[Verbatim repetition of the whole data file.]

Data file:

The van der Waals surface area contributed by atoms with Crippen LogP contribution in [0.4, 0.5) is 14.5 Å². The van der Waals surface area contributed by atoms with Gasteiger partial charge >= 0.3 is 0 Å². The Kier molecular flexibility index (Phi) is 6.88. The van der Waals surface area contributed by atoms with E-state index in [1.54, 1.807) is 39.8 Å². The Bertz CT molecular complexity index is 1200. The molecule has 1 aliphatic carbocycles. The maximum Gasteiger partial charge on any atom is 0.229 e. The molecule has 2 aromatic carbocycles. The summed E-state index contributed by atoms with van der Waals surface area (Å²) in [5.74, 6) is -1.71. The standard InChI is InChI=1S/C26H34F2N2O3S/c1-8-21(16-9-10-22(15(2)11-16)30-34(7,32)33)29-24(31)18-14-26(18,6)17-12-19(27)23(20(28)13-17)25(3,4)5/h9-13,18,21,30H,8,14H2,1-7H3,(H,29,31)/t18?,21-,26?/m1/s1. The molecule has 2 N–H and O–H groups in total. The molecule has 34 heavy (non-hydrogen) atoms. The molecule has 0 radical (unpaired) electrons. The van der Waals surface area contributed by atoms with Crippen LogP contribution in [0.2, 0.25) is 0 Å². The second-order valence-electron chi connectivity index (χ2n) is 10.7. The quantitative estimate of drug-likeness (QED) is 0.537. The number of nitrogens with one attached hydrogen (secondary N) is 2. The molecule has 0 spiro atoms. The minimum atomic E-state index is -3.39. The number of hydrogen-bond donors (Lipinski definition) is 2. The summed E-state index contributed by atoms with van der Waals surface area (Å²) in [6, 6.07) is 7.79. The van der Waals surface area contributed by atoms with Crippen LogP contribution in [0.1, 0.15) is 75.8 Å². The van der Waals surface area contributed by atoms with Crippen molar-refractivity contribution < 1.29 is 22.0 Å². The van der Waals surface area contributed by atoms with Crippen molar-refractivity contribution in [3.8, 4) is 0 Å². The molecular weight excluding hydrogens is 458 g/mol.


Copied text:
The van der Waals surface area contributed by atoms with Crippen LogP contribution in [0.4, 0.5) is 14.5 Å². The van der Waals surface area contributed by atoms with Gasteiger partial charge >= 0.3 is 0 Å². The Kier molecular flexibility index (Phi) is 6.88. The van der Waals surface area contributed by atoms with E-state index in [1.54, 1.807) is 39.8 Å². The Bertz CT molecular complexity index is 1200. The molecule has 1 aliphatic carbocycles. The maximum Gasteiger partial charge on any atom is 0.229 e. The molecule has 2 aromatic carbocycles. The summed E-state index contributed by atoms with van der Waals surface area (Å²) in [5.74, 6) is -1.71. The standard InChI is InChI=1S/C26H34F2N2O3S/c1-8-21(16-9-10-22(15(2)11-16)30-34(7,32)33)29-24(31)18-14-26(18,6)17-12-19(27)23(20(28)13-17)25(3,4)5/h9-13,18,21,30H,8,14H2,1-7H3,(H,29,31)/t18?,21-,26?/m1/s1. The molecule has 2 N–H and O–H groups in total. The molecule has 34 heavy (non-hydrogen) atoms. The molecule has 0 radical (unpaired) electrons. The van der Waals surface area contributed by atoms with Crippen LogP contribution in [0.2, 0.25) is 0 Å². The second-order valence-electron chi connectivity index (χ2n) is 10.7. The quantitative estimate of drug-likeness (QED) is 0.537. The number of nitrogens with one attached hydrogen (secondary N) is 2. The molecule has 0 spiro atoms. The minimum atomic E-state index is -3.39. The number of hydrogen-bond donors (Lipinski definition) is 2. The summed E-state index contributed by atoms with van der Waals surface area (Å²) in [6, 6.07) is 7.79. The van der Waals surface area contributed by atoms with Crippen LogP contribution in [0.1, 0.15) is 75.8 Å². The van der Waals surface area contributed by atoms with Crippen molar-refractivity contribution < 1.29 is 22.0 Å². The van der Waals surface area contributed by atoms with Crippen molar-refractivity contribution in [3.8, 4) is 0 Å². The molecular weight excluding hydrogens is 458 g/mol.